The first rear drive motor 40 receives power from the energy storage device 18 to transmit torque to the first rear wheel 22 to rotate the first rear wheel 22 and propel the hybrid vehicle 12. The second rear drive motor 42 receives power from the energy storage device 18 to transmit torque to the second rear wheel 24 to rotate the second rear wheel 24 to propel the hybrid vehicle 12. This means that when the front drivetrain 14 is driving the front wheels 20 and the rear drivetrain 16 is driving the rear wheels 22, 24, a four-wheel-drive hybrid vehicle 12 may be achieved. Additionally, because the first rear drive motor 40 is configured to drive the first rear wheel 22 independent of the second rear drive motor 42 driving the second rear wheel 24, the ability to drive each of the rear wheels 22, 24 independently from one another can be achieved. Therefore, the first and second rear drive motors 40, 42 replace a mechanical differential that is included in a typical vehicle. While the mechanical differential can only differentiate rotational speed between the first and second rear wheels 22, 24, the independent operation of the rear wheels 22, 24 via the rear drive motors 40, 42 can allow for speed and/or torque differentiation between the first and second rear wheels 22, 24. For speed differentiation, this means, that the first rear wheel 22 can rotate at a different speed than the second rear wheel 24. For example, when one or both of the rear wheels 22, 24 are on slippery pavement, the rotational speed of one or both of the rear wheels 22, 24 can be slowed down to improve traction between the rear wheel(s) 22, 24 and the pavement. For torque differentiation, this means that a different torque can be applied to the first and second rear wheels 22, 24 to achieve torque vectoring. Torque vectoring allows the simultaneous application of a positive torque to one of the rear wheels 22, 24 and a negative torque to the other rear wheel 22, 24, i.e., accelerating one of the rear wheels 22, 24 while decelerating the other one of the rear wheels 22, 24. For example, if the hybrid vehicle 12 is experiencing a yaw moment in one direction, a “yawing correction” can be applied to one of the rear wheels 22, 24 to correct or eliminate the yaw moment. To correct or eliminate the yaw moment, the negative torque is applied to the rear wheel 22, 24 on a side of the hybrid vehicle 12 that is opposite the direction of the yaw moment and the positive torque is applied to the rear wheel 22, 24 that is on the same side as the direction of the yaw moment to cancel out the yaw moment. The negative torque that is applied to the rear wheel 22, 24 operates to decelerate rotation of the rear wheel 22, 24 and the positive torque that is applied to the rear wheel 22, 24 operates to accelerate rotation of the rear wheel 22, 24 until the yaw moment is reduced or eliminated. Therefore, the direction and magnitude of the torque applied to the rear wheels 22, 24 by the two rear drive motors 40, 42 is determined based on the correction that is required to counter the yaw motion at any time. Since either of the rear drive motors 40, 42 can produce torque in either of rotational direction with a short time constant, the vehicle stability can be restored quickly.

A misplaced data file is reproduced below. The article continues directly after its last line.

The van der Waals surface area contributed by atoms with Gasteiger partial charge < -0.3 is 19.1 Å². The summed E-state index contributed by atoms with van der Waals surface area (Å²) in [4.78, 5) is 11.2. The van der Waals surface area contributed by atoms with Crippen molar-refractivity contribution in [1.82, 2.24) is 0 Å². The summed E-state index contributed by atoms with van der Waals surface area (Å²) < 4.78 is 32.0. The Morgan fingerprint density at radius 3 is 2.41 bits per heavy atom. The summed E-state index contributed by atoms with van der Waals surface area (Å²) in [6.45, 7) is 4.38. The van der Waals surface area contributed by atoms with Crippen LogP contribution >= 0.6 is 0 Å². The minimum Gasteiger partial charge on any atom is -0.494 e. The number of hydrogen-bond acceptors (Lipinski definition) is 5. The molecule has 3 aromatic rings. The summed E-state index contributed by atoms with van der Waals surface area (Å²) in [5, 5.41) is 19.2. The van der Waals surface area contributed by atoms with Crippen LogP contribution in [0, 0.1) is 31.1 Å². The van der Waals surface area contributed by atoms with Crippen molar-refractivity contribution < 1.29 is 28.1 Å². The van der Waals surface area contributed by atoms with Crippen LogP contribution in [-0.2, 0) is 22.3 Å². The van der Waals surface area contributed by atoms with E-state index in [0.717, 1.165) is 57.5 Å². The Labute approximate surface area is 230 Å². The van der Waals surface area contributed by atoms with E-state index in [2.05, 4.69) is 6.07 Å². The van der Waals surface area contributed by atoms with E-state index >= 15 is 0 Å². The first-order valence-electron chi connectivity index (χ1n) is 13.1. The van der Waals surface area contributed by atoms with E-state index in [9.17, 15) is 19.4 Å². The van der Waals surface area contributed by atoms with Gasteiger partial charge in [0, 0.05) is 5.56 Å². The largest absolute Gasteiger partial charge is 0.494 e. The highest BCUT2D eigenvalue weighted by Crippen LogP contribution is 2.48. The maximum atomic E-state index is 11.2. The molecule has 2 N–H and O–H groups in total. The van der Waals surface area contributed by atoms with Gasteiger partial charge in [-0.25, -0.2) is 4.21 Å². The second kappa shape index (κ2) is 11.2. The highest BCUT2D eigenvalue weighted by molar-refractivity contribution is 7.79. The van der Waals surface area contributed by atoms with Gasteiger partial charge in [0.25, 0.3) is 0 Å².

The rear drive motors 40, 42 may be geared. In one embodiment, the rear drive motors 40, 42 include a single stage gear reduction. The single stage gear reduction reduces the weight of the rear drive motors 40, 42, while still providing torque required for driving the rear wheels 22, 24. The gear reduction allows for application of a higher torque to the rear wheels 22, 24, as compared to when there is no gear reduction within the rear drive motors 40, 42. It should be appreciated that the gear reduction is not limited to being the single stage gear reduction as more stages can be used as known to those skilled in the art to apply torque and drive the rear wheels 22, 24 to propel the hybrid vehicle 12.